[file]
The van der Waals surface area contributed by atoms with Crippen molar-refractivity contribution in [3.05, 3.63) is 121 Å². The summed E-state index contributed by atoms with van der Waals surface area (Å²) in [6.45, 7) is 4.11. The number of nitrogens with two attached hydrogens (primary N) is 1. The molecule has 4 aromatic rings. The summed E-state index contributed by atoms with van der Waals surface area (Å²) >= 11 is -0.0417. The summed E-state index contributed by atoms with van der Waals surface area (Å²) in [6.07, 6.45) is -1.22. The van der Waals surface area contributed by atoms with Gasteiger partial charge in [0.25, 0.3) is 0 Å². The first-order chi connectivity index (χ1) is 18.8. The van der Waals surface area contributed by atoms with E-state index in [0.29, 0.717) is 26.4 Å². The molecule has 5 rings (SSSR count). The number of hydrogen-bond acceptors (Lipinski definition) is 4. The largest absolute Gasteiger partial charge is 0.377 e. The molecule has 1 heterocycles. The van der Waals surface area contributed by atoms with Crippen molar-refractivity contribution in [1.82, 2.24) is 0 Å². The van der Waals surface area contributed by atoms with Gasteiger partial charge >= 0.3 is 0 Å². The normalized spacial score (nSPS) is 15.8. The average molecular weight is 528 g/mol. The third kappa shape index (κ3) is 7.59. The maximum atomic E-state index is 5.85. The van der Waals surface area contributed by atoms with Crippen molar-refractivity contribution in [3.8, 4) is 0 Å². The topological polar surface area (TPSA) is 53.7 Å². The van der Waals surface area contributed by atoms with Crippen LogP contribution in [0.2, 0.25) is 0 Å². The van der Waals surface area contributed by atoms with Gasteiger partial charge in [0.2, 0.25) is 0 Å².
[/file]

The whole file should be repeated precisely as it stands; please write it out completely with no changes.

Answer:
The van der Waals surface area contributed by atoms with Crippen molar-refractivity contribution in [3.05, 3.63) is 121 Å². The summed E-state index contributed by atoms with van der Waals surface area (Å²) in [6.45, 7) is 4.11. The number of nitrogens with two attached hydrogens (primary N) is 1. The molecule has 4 aromatic rings. The summed E-state index contributed by atoms with van der Waals surface area (Å²) >= 11 is -0.0417. The summed E-state index contributed by atoms with van der Waals surface area (Å²) in [6.07, 6.45) is -1.22. The van der Waals surface area contributed by atoms with Gasteiger partial charge in [0.25, 0.3) is 0 Å². The first-order chi connectivity index (χ1) is 18.8. The van der Waals surface area contributed by atoms with E-state index in [0.29, 0.717) is 26.4 Å². The molecule has 5 rings (SSSR count). The number of hydrogen-bond acceptors (Lipinski definition) is 4. The largest absolute Gasteiger partial charge is 0.377 e. The molecule has 1 heterocycles. The van der Waals surface area contributed by atoms with Crippen molar-refractivity contribution in [1.82, 2.24) is 0 Å². The van der Waals surface area contributed by atoms with Gasteiger partial charge >= 0.3 is 0 Å². The normalized spacial score (nSPS) is 15.8. The average molecular weight is 528 g/mol. The third kappa shape index (κ3) is 7.59. The maximum atomic E-state index is 5.85. The van der Waals surface area contributed by atoms with Crippen molar-refractivity contribution in [3.8, 4) is 0 Å². The topological polar surface area (TPSA) is 53.7 Å². The van der Waals surface area contributed by atoms with Crippen LogP contribution in [0.2, 0.25) is 0 Å². The van der Waals surface area contributed by atoms with Gasteiger partial charge in [0.2, 0.25) is 0 Å².